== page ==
Academic journal article Journal of International Women's Studies

Contradiction and the Role of the 'Floating Signifier': Identity and the 'New Woman' in Italian Cartoons during Fascism

Academic journal article Journal of International Women's Studies

Contradiction and the Role of the 'Floating Signifier': Identity and the 'New Woman' in Italian Cartoons during Fascism

Article excerpt

Abstract

This paper addresses the issue of political cartooning during Italian fascism, with specific reference to the role of women, as it is symbolised in the cartoons (i.e. the woman-mother/care-taker/fascist/worker). The latter will be revealed through a careful study of the contradictions generated by fascism and the representation of this 'New Woman' in political satire. The caricatures I will examine belong strictly to the Left discourse. They received high circulation figures and characterised Italy's popular culture during the 1920's. Whilst fascism did not provide any space for women to join the high ranks of the PNF (Partito Nazionale Fascista), the Left similarly did not provide any emancipatory discourse equal to a feminist one. Hence, at this stage women are engaged to different role-positions, which do not differentiate in party politics, but are more deeply embedded in the social spectrum of the society. In order to explain this contradiction, I will employ Ernesto Laclau's concept of the 'floating signifier' for my analysis. I will begin with a presentation of discourse theory with specific reference to the 'floating signifier'. Following that, I will present a historical background and then turn to a series of examples.

Keywords: Political cartooning, Italian politics, Feminism, Popular Culture, Discourse theory.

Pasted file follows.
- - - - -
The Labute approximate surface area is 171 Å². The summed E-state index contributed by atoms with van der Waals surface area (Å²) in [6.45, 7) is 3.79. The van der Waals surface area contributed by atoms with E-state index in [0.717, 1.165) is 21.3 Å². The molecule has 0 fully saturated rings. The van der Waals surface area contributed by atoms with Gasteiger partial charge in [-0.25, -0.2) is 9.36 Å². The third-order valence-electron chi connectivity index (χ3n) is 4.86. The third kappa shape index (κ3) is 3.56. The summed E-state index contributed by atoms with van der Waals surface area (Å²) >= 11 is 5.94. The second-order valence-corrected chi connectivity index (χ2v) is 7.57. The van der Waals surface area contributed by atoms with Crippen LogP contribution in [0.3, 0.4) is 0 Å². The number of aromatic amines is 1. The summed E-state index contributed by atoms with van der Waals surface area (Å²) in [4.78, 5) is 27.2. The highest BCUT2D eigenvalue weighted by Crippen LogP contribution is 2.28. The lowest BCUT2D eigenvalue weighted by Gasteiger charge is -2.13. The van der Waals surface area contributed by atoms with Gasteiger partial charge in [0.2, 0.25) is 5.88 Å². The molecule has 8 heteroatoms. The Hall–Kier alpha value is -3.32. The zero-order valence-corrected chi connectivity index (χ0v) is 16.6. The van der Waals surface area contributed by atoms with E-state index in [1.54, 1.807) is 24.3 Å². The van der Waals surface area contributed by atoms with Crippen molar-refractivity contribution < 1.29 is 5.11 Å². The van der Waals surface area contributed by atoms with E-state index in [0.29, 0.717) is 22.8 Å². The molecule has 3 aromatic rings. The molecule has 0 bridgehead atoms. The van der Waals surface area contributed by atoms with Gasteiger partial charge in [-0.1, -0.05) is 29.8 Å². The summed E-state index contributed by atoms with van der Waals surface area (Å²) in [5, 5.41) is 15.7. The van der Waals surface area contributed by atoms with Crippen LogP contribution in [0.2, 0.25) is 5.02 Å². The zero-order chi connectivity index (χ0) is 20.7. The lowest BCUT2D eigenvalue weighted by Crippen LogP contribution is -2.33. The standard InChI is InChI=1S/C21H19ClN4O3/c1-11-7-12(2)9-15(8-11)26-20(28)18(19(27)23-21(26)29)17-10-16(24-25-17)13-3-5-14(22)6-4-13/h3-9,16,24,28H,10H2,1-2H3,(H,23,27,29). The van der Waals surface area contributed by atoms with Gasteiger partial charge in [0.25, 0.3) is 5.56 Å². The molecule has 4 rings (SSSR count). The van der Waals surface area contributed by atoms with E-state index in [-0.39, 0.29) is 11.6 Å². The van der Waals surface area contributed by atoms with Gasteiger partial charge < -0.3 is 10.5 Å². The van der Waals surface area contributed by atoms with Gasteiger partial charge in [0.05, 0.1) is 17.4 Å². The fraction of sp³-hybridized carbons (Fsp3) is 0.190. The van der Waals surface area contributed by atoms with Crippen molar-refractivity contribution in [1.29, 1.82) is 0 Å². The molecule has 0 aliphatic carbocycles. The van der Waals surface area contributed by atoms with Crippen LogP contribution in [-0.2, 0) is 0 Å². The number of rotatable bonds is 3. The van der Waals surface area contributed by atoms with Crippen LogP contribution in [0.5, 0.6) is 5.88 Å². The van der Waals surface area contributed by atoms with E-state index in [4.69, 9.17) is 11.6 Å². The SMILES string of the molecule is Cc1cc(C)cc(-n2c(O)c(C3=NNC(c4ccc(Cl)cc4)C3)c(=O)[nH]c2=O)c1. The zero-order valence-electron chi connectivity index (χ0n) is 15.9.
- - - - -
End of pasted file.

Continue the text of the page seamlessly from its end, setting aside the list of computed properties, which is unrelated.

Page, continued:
What does Laclau mean by 'floating signifier'?

Ernesto Laclau in his last book, on Populism (2005), suggests that the 'emergence of the "the people" depends on three variables: equivalential relations hegemonically represented through empty signifiers; displacement of the internal frontiers through the production of floating signifiers; and a constitutive heterogeneity which makes impossible dialectical retrievals' (Laclau, 2005: 151). For the purpose of this article, I will simply focus on the second aspect, 'the displacement of internal frontiers through the production of floating signifiers', and will suggest that the 'New Woman' in Italian fascism constitutes a floating signifier.

In order to understand the concept of floating signifier, we need to discuss the role of heterogeneity and homogeneity, the role of displacement and the internal frontiers.

The role of heterogeneity and homogeneity is discussed in Laclau's work following Fanon's concept of lumpenproletariat, which constitutes itself as a pure exteriority to the existing status quo and takes place as a 'radical political equivalence', since the lumpen does not have any particular interest and is not organised together under an established social category. Laclau discusses this concept a step further and suggests that the lumpen are not fully external and that is due to the fact that the antagonistic frontier is not fixed and irremovable but constantly negotiated and reproduced. Therefore, he suggests that the 'opposition A-B will never fully become A- not A. The 'B-ness' of the B will be ultimately not dialectizable. There is a real of the 'people' which resists symbolic integration' (Laclau, 2005: 149). In a way, nothing is purely heterogeneous or purely homogeneous and nothing is purely outside or purely inside. The frontier between interiority and exteriority is not fixed and this escape of signification is significant for the construction of identity.

If we are to understand the un-fixity of the frontier and its constant redetermination, we need to consider Gramsci's 'war of position', as it constitutes the logic of displacement of political frontiers. What does Gramsci mean by 'war of position' and why is it significant for us here? Gramsci borrows this term from military terminology meaning that the military attack does not take the form of a frontal direct attack but is a systematic re-determination of the frontier between the enemy and yourself. This means that we do not face a complete destruction of the scenery in one moment but we see the dividing line between the two camps to be constantly displaced and changing direction. …

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